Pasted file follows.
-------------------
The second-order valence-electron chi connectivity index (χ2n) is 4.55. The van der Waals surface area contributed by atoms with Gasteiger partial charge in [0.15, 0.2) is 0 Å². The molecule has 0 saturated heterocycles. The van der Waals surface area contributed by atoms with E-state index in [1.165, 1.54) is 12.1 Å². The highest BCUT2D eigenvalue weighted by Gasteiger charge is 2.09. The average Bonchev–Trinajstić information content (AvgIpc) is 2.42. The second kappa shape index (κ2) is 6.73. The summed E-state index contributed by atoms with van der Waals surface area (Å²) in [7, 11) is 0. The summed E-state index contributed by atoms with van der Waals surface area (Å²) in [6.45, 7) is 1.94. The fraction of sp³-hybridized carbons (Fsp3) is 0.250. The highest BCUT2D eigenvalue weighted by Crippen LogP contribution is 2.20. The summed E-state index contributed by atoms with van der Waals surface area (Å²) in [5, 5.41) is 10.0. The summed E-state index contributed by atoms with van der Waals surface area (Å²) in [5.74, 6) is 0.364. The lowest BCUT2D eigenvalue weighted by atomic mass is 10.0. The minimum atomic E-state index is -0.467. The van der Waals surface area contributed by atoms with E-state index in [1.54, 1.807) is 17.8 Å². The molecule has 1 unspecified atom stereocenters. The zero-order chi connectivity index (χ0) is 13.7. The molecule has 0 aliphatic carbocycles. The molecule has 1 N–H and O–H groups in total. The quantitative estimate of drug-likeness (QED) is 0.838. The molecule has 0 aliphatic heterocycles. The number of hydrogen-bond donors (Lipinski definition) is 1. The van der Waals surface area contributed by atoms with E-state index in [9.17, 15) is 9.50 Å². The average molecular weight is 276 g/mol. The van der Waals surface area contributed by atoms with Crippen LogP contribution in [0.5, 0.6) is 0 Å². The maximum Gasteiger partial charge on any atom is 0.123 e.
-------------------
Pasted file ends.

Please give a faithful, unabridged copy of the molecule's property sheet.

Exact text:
The second-order valence-electron chi connectivity index (χ2n) is 4.55. The van der Waals surface area contributed by atoms with Gasteiger partial charge in [0.15, 0.2) is 0 Å². The molecule has 0 saturated heterocycles. The van der Waals surface area contributed by atoms with E-state index in [1.165, 1.54) is 12.1 Å². The highest BCUT2D eigenvalue weighted by Gasteiger charge is 2.09. The average Bonchev–Trinajstić information content (AvgIpc) is 2.42. The second kappa shape index (κ2) is 6.73. The summed E-state index contributed by atoms with van der Waals surface area (Å²) in [7, 11) is 0. The summed E-state index contributed by atoms with van der Waals surface area (Å²) in [6.45, 7) is 1.94. The fraction of sp³-hybridized carbons (Fsp3) is 0.250. The highest BCUT2D eigenvalue weighted by Crippen LogP contribution is 2.20. The summed E-state index contributed by atoms with van der Waals surface area (Å²) in [5, 5.41) is 10.0. The summed E-state index contributed by atoms with van der Waals surface area (Å²) in [5.74, 6) is 0.364. The lowest BCUT2D eigenvalue weighted by atomic mass is 10.0. The minimum atomic E-state index is -0.467. The van der Waals surface area contributed by atoms with E-state index in [1.54, 1.807) is 17.8 Å². The molecule has 1 unspecified atom stereocenters. The zero-order chi connectivity index (χ0) is 13.7. The molecule has 0 aliphatic carbocycles. The molecule has 1 N–H and O–H groups in total. The quantitative estimate of drug-likeness (QED) is 0.838. The molecule has 0 aliphatic heterocycles. The number of hydrogen-bond donors (Lipinski definition) is 1. The van der Waals surface area contributed by atoms with E-state index in [9.17, 15) is 9.50 Å². The average molecular weight is 276 g/mol. The van der Waals surface area contributed by atoms with Crippen LogP contribution in [0.5, 0.6) is 0 Å². The maximum Gasteiger partial charge on any atom is 0.123 e.